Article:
# Numerical Integration

#### Posted February 23, 2012

#### by Lensyl Urbano

This is an attempt to illustrate numerical integration by animating an HTML5's canvas. We're trying to find the area between**x = 1**and

**x = 5**, beneath the parabola: By integrating, the area under the curve can be calculated as being 17 ⅔ (see below for the analytical solution). For numerical integration, however, the area under the curve is filled with trapezoids and the total area is calculated from the sum of all the areas. As you increase the number of trapezoids, the approximation becomes more accurate. The reduction in the error can be seen on the graph: with 1 trapezoid there is a large gap between the shaded area and the curve; more trapezoids fill in the gap better and better. The table below show how the

*error*(defined as the difference between the calculation using trapezoids and the analytic solution) gets smaller with increasing numbers of trapezoids (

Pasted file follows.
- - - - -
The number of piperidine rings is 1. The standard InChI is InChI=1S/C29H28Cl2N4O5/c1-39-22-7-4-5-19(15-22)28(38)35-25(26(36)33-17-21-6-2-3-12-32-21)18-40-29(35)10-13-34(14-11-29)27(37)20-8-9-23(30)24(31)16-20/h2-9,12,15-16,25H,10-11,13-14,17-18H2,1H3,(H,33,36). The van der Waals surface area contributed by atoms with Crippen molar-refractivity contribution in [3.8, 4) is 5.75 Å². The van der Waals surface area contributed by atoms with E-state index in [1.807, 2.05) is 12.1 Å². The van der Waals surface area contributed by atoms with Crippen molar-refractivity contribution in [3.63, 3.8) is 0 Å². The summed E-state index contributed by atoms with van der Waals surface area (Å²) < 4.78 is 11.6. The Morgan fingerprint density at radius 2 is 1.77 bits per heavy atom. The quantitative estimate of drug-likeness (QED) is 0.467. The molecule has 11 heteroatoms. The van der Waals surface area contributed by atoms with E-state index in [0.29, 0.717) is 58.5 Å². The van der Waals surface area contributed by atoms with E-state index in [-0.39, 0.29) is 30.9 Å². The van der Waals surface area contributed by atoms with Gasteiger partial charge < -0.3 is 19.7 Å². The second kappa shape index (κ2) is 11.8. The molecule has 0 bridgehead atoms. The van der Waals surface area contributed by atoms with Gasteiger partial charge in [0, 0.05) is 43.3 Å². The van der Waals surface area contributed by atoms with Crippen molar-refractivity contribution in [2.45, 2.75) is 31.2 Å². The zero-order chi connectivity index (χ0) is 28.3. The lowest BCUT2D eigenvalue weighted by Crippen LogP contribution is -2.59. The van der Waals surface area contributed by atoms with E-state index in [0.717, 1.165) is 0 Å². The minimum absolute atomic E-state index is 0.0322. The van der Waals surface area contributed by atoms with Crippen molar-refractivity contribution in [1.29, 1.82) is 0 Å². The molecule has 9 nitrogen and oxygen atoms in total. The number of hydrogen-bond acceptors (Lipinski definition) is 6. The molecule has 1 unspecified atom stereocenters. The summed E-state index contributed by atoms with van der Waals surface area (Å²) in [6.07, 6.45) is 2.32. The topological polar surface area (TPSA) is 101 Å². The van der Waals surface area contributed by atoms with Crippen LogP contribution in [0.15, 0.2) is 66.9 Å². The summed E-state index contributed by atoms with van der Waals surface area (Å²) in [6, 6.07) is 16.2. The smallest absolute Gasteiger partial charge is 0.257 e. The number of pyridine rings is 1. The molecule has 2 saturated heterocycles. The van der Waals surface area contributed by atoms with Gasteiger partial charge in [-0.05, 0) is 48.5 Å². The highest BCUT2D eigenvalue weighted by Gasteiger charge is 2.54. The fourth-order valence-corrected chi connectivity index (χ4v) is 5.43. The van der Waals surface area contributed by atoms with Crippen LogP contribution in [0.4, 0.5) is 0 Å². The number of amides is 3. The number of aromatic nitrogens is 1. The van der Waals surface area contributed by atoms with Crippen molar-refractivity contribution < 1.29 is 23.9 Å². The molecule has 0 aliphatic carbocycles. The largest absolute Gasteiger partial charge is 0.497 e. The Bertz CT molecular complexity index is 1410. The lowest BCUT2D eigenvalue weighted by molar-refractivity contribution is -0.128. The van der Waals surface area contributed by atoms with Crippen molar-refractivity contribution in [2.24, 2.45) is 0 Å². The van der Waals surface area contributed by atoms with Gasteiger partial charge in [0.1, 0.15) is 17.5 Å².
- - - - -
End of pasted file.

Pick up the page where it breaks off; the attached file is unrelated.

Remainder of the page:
**n**).

Number of trapezoids | Area (units^{2})
| Error (difference from 17.66) |
---|---|---|

1 | 15.00 | 2.66 |

2 | 17.00 | 0.66 |

3 | 17.37 | 0.29 |

4 | 17.50 | 0.16 |

5 | 17.56 | 0.10 |

6 | 17.59 | 0.07 |

7 | 17.61 | 0.05 |

8 | 17.63 | 0.03 |

9 | 17.63 | 0.03 |

10 | 17.64 | 0.02 |

# Analytic solution

The area under the curve, between**x = 1**and

**x = 5**can be figured out analytically by integrating between these limits. (See also WolframAlpha's solution).

# Update

Demonstration of this numerical integration using four trapezoids in embeddable graphs.**Citing this post**: **Urbano**, L., 2012. Numerical Integration, Retrieved September 21st, 2017, from *Montessori Muddle*: http://MontessoriMuddle.org/ .**Attribution (Curator's Code )**: Via: ᔥ Montessori Muddle; Hat tip: ↬ Montessori Muddle.